In light of climate change, which will inflict not only sea-level rise but potentially also more forceful extreme winds for some regions, there is a pressing need to assess the magnitude and occurrence statistics of future storm surges and their resulting impacts in terms of affected economic assets. This study employs different combinations of existing climate projection scenarios, return period statistics, future periods and sea-level rise assumptions to depict resulting damages from storm surges on a national scale and shown here per municipality. The methodology employs two tracks: 1) based on insurance payouts from previous storm surge events and 2) based on sales price information (postal code based). Further, the resulting damage assessment effects of using static sea-level rise, as for the national scale analysis, as opposed to a dynamical storm surge model, which is assumed as a more correct approach, is analyzed and discussed. In general and as expected, there is a positive correlation between the extremeness of the scenarios employed and time into the future and the resulting damages. The results from the mildest to the most extreme scenarios span +5000 to +9000 flooded buildings for the single-most flooded municipality alone. The insurance based methodology assumes equal payouts between regions whereas the sales price estimates are dominated by areas with higher property values such as the capital region. As also expected, the damages resulting from the dynamical storm surge modelling result in a reduced flood area compared to the static sea-level rise due to the underlying assumptions on duration.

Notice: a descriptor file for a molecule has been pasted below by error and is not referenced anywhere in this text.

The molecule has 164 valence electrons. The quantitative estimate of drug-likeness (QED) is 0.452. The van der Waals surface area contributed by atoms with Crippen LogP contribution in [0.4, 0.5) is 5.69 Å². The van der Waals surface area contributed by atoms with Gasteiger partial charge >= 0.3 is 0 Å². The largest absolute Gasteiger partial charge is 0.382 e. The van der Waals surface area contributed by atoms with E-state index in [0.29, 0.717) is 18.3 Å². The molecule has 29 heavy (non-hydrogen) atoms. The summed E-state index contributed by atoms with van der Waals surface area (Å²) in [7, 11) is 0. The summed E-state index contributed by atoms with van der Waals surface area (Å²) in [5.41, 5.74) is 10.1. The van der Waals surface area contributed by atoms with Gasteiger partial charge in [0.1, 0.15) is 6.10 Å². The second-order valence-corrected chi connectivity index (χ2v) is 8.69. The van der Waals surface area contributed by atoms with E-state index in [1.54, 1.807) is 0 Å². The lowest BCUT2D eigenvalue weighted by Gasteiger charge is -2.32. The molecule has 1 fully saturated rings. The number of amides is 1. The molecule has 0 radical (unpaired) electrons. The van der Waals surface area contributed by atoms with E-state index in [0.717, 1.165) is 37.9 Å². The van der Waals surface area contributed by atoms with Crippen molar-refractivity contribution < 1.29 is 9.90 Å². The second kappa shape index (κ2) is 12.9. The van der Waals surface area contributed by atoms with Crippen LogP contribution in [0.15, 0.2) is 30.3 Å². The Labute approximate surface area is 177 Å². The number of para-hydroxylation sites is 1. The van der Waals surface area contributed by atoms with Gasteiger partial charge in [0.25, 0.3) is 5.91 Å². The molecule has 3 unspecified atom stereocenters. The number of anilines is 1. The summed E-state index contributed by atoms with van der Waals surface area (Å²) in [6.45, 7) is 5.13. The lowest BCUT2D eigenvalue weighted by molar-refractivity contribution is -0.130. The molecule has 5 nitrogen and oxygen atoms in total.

|Number of pages||45|
|Publication status||Published - 2021|